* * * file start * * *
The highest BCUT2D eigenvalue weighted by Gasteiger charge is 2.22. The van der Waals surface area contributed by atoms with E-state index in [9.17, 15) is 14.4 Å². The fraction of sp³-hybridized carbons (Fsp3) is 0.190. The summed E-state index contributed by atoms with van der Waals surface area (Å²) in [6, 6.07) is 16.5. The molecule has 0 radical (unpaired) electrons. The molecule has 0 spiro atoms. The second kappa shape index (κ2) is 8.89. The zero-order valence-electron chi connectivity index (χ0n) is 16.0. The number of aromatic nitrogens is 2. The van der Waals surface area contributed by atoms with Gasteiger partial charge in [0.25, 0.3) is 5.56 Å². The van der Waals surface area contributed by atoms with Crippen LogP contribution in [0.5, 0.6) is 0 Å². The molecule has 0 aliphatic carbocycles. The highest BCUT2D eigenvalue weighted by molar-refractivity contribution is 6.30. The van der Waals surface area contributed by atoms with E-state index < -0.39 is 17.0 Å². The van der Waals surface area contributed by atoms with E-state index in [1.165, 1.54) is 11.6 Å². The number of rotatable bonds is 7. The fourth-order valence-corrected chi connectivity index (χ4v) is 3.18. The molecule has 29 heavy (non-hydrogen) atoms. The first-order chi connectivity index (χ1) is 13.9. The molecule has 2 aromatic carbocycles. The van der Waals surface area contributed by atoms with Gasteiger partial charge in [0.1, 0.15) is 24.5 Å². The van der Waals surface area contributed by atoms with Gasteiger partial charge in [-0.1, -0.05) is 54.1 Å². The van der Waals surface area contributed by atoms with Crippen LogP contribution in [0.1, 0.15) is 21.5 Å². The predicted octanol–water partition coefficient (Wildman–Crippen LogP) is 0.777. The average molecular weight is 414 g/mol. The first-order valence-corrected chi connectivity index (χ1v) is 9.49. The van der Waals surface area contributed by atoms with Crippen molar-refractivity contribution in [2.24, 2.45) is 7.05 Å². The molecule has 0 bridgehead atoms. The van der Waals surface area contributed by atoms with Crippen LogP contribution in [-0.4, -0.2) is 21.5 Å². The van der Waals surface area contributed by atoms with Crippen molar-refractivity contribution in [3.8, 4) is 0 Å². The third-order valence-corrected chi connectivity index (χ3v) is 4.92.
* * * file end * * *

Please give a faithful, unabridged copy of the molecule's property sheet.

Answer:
The highest BCUT2D eigenvalue weighted by Gasteiger charge is 2.22. The van der Waals surface area contributed by atoms with E-state index in [9.17, 15) is 14.4 Å². The fraction of sp³-hybridized carbons (Fsp3) is 0.190. The summed E-state index contributed by atoms with van der Waals surface area (Å²) in [6, 6.07) is 16.5. The molecule has 0 radical (unpaired) electrons. The molecule has 0 spiro atoms. The second kappa shape index (κ2) is 8.89. The zero-order valence-electron chi connectivity index (χ0n) is 16.0. The number of aromatic nitrogens is 2. The van der Waals surface area contributed by atoms with Gasteiger partial charge in [0.25, 0.3) is 5.56 Å². The van der Waals surface area contributed by atoms with Crippen LogP contribution in [0.5, 0.6) is 0 Å². The molecule has 0 aliphatic carbocycles. The highest BCUT2D eigenvalue weighted by molar-refractivity contribution is 6.30. The van der Waals surface area contributed by atoms with E-state index < -0.39 is 17.0 Å². The van der Waals surface area contributed by atoms with E-state index in [1.165, 1.54) is 11.6 Å². The number of rotatable bonds is 7. The fourth-order valence-corrected chi connectivity index (χ4v) is 3.18. The molecule has 29 heavy (non-hydrogen) atoms. The first-order chi connectivity index (χ1) is 13.9. The molecule has 2 aromatic carbocycles. The van der Waals surface area contributed by atoms with Gasteiger partial charge in [0.1, 0.15) is 24.5 Å². The van der Waals surface area contributed by atoms with Gasteiger partial charge in [-0.1, -0.05) is 54.1 Å². The van der Waals surface area contributed by atoms with Crippen LogP contribution in [0.1, 0.15) is 21.5 Å². The predicted octanol–water partition coefficient (Wildman–Crippen LogP) is 0.777. The average molecular weight is 414 g/mol. The first-order valence-corrected chi connectivity index (χ1v) is 9.49. The van der Waals surface area contributed by atoms with Crippen molar-refractivity contribution in [2.24, 2.45) is 7.05 Å². The molecule has 0 bridgehead atoms. The van der Waals surface area contributed by atoms with Crippen LogP contribution in [-0.4, -0.2) is 21.5 Å². The van der Waals surface area contributed by atoms with Crippen molar-refractivity contribution in [3.8, 4) is 0 Å². The third-order valence-corrected chi connectivity index (χ3v) is 4.92.